Understanding the Cryptographic Quantum Apocalypse

In 1994, a mathematician by the name of Peter Shor discovered a new algorithm capable of breaking conventional public-key cryptography—but it required a then-theoretical quantum computer with a certain number of qubits (a basic unit of quantum information). Shor’s algorithm, as it would come to be known, demonstrated that a quantum computer can factor integers much more efficiently than a traditional computer. Unfortunately, this would make quantum computers much more efficient at cracking Rivest-Shamir-Adleman (RSA) encryption and elliptic-curve cryptography (ECC)—the two most common types of encryption in use today. 

IT professionals know how essential encryption is to every facet of modern life, but it is worth taking a moment to stress the sheer number of industries and critical processes it touches. Encryption has fundamental uses in government, defense, finance, commerce, communication, transportation, healthcare, and logistics, to name just a few. The systems using encryption (public key infrastructure, or PKI) help secure everything from email accounts and Internet of Things (IoT) devices to financial transactions and healthcare data.  In short, the arrival of quantum computing will effectively force nearly every organization on the planet to rethink its approach to encryption before it’s too late.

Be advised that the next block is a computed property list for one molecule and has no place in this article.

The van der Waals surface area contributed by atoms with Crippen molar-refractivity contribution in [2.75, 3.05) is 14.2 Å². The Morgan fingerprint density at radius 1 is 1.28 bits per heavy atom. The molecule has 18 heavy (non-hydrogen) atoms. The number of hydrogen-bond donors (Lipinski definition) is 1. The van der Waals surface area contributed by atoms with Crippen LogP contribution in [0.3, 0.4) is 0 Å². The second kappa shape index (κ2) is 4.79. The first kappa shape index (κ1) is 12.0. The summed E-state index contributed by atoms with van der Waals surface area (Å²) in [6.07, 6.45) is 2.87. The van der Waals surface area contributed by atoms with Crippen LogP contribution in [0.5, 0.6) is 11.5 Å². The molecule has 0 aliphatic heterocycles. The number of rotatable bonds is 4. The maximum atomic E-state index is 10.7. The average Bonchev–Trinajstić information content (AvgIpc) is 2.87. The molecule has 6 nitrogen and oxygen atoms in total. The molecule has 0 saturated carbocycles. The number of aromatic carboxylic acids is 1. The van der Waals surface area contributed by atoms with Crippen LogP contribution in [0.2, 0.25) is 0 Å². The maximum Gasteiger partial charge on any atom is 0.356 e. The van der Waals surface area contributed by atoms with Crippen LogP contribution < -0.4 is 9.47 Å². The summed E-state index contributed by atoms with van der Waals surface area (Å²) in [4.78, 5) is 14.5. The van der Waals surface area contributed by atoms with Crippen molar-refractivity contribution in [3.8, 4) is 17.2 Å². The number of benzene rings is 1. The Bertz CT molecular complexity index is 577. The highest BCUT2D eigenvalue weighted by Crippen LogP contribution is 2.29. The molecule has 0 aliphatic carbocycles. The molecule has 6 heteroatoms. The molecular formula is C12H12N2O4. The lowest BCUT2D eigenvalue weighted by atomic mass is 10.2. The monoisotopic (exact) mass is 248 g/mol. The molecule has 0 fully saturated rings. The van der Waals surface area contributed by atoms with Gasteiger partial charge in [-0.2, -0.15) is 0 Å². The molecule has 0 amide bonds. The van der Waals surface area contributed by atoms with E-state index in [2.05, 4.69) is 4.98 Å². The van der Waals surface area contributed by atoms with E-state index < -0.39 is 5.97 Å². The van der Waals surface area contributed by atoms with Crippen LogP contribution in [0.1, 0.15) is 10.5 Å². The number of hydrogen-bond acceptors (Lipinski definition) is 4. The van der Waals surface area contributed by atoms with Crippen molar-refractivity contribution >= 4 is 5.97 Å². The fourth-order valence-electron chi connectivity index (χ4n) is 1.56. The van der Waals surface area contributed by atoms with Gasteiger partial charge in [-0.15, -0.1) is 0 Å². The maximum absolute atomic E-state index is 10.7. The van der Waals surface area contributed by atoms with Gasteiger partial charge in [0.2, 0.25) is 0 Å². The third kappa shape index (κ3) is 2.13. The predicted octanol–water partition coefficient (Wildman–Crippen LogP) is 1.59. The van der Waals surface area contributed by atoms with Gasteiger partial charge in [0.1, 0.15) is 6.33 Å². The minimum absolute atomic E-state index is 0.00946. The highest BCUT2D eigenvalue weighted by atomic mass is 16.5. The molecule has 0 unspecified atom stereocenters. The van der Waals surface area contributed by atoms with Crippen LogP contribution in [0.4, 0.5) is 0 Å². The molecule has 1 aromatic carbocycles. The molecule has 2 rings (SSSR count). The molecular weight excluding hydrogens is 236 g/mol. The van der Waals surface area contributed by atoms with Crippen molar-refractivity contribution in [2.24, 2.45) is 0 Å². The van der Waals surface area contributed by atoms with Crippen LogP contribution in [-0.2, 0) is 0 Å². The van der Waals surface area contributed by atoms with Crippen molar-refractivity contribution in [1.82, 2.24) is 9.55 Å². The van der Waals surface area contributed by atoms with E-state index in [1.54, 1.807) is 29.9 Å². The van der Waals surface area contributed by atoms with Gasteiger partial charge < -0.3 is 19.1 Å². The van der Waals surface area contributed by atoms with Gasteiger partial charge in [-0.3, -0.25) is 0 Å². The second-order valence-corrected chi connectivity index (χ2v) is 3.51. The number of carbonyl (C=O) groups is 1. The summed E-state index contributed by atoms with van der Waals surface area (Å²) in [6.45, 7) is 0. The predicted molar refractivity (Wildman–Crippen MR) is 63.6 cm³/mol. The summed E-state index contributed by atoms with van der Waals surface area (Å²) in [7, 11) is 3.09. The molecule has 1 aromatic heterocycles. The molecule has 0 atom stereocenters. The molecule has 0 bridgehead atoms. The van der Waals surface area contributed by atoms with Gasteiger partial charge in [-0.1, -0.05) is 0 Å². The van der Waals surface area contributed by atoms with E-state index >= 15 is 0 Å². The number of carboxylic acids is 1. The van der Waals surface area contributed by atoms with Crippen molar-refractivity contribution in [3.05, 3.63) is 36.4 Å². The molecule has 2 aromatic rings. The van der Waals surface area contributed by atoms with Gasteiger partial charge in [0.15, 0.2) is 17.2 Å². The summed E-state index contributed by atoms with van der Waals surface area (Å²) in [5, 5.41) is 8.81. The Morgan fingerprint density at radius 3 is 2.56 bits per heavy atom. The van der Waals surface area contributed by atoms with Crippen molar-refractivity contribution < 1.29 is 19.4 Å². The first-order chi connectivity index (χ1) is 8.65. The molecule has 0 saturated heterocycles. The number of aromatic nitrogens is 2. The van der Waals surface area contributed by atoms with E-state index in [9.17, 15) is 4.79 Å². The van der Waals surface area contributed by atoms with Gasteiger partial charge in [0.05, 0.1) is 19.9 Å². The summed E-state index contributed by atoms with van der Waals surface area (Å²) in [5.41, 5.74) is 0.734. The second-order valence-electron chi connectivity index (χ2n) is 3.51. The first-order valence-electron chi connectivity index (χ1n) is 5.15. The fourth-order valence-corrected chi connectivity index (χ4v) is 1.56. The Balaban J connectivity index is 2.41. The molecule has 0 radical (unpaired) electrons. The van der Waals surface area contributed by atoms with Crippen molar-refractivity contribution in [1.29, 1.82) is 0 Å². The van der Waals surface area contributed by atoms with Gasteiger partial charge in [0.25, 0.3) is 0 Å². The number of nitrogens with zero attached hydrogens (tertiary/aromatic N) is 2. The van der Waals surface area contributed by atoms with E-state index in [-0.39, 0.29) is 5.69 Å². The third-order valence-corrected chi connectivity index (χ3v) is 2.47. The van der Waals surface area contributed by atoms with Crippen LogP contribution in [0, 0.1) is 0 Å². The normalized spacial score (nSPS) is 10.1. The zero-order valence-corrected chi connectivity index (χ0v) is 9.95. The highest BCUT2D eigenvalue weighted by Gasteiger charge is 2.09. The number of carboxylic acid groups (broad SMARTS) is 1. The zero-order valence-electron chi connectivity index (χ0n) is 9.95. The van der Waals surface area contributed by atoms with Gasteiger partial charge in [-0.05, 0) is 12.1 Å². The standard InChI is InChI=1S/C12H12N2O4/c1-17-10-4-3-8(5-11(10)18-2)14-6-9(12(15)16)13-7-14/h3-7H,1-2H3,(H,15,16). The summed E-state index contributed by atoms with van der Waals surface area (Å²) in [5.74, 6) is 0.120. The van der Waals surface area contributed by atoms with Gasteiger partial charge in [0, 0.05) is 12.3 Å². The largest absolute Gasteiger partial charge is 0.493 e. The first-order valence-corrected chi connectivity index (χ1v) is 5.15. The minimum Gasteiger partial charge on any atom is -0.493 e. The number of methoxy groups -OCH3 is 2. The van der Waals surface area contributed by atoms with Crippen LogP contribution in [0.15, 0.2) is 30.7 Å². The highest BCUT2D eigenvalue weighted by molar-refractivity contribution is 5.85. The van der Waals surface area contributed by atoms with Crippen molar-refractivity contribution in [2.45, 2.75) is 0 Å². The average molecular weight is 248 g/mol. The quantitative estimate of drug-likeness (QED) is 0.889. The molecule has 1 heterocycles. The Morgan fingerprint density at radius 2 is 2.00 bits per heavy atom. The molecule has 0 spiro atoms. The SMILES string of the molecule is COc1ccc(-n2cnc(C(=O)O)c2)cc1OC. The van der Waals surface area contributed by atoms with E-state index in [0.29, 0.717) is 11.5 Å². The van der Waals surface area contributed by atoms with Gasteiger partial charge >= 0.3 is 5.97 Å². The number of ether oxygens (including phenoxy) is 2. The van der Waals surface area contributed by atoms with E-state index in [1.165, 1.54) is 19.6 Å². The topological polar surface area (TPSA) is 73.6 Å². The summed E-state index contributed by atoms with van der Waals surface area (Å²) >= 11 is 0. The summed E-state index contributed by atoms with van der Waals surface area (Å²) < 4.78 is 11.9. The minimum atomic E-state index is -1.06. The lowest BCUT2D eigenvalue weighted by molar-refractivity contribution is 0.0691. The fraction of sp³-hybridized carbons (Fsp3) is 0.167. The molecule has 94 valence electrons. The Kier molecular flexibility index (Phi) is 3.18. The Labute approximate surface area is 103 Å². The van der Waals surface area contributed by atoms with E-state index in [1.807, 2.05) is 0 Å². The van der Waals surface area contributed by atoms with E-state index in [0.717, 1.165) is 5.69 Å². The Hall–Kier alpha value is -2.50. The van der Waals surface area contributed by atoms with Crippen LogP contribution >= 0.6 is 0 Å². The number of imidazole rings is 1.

Making the Most of a Head Start